BeehiveBy beehive.govt.nz
    3 weeks ago
  • Government consults on expanding COVID-19 Inquiry terms of reference
    The Government is delivering on its commitment to enable public input into expanding the scope of the Royal Commission of Inquiry into COVID-19 Lessons, says Internal Affairs Minister Brooke van Velden. “As committed to in both the ACT-National and NZ First-National coalition agreements, the public will be given the opportunity ...
    BeehiveBy beehive.govt.nz
    3 weeks ago
  • Tai Tokerau Water Boost
    A further $5 million loan has been advanced to the Tai Tokerau Water Trust for Te Waihekeora Reservoir, Regional Development Minister Shane Jones says.  “Water is a precious resource, Kānoa – Regional Development and Investment Unit at the Ministry of Business, Innovation, and Employment have done amazing work in the ...
    BeehiveBy beehive.govt.nz
    3 weeks ago
  • Fast track consenting in the fast lane
    The Government is progressing changes to resource management laws as part of its 100 Day Action Plan, with the first steps taken to establish a new fast-track consenting one-stop shop regime. “This new regime, which forms part of National’s coalition agreement with New Zealand First, will improve the speed and ...
    BeehiveBy beehive.govt.nz
    3 weeks ago
  • JOINT STATEMENT ON AUSTRALIA-NEW ZEALAND MINISTERIAL CONSULTATIONS (ANZMIN) 2024
    Deputy Prime Minister and Minister for Defence the Hon Richard Marles MP and Minister for Foreign Affairs Senator the Hon Penny Wong hosted New Zealand Deputy Prime Minister and Minister of Foreign Affairs Rt Hon Winston Peters MP and Minister of Defence Hon Judith Collins KC MP on 1 February ...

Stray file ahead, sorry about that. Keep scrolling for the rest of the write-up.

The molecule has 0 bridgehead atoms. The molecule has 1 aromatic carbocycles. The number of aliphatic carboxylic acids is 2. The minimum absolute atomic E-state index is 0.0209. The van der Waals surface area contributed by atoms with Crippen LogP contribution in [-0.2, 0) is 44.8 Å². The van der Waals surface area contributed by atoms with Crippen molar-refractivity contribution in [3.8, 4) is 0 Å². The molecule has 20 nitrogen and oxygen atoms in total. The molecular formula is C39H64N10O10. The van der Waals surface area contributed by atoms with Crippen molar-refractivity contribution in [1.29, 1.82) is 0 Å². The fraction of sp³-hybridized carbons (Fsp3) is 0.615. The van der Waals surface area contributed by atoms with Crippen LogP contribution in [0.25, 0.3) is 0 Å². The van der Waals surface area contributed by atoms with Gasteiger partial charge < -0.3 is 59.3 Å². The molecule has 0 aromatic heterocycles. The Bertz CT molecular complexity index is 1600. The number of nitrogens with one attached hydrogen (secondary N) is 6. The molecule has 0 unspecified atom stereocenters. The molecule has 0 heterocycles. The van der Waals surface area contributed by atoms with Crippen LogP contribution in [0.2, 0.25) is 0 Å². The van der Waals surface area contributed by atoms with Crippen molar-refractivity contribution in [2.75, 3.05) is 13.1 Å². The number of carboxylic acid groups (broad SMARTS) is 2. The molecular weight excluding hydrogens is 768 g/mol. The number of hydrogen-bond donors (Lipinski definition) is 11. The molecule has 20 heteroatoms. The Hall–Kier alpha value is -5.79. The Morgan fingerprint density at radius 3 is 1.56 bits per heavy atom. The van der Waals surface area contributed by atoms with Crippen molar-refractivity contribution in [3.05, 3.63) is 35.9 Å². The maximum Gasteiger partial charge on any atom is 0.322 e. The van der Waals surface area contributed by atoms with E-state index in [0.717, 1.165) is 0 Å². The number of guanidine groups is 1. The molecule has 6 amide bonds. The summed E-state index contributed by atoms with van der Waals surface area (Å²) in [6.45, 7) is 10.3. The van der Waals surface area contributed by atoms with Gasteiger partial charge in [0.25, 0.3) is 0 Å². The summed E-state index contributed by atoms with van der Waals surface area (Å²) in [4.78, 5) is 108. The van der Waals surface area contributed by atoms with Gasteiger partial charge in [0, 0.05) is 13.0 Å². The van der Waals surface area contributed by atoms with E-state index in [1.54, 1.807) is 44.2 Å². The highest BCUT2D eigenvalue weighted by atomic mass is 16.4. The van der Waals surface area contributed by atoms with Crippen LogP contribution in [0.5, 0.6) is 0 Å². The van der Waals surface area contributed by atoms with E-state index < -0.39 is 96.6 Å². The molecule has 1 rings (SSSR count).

BeehiveBy beehive.govt.nz
    3 weeks ago
  • Minimum wage set for cautious increase
    The adult minimum wage rate will increase by 2 per cent to $23.15 an hour from 1 April 2024, Workplace Relations and Safety Minister Brooke van Velden announced today. “This Government is committed to striking the right balance between protecting the incomes of our lowest paid workers and maintaining labour ...
    BeehiveBy beehive.govt.nz
    3 weeks ago
  • Increased security improves ED safety over summer
    Increasing the number of security staff in emergency departments (EDs) over the busy Christmas and New Year period improved the safety of both staff and patients, Health Minister Dr Shane Reti says. 200 additional security staff (93 FTEs) were provided to 32 EDs in response to concerns raised by ED ...
    BeehiveBy beehive.govt.nz
    3 weeks ago
  • Step Closer for European Union Free Trade Agreement
    New Zealand has moved closer to ratifying the New Zealand – European Union Free Trade Agreement (FTA), with the First Reading of legislation to bring the Agreement into force being held in Parliament today.   “Almost a decade after preparatory talks first began on an FTA with the European Union, I’m pleased to ...
    BeehiveBy beehive.govt.nz
    3 weeks ago
  • Continuing support to community flood resilience
    The Government is contributing more than $15 million to support councils and communities to build flood resilience in three regions, following the 2023 severe weather events. “Last week I announced funding of just under $12 million for Wairarapa and Northland flood resilience projects, these further projects bring the Government’s contribution ...
    BeehiveBy beehive.govt.nz
    3 weeks ago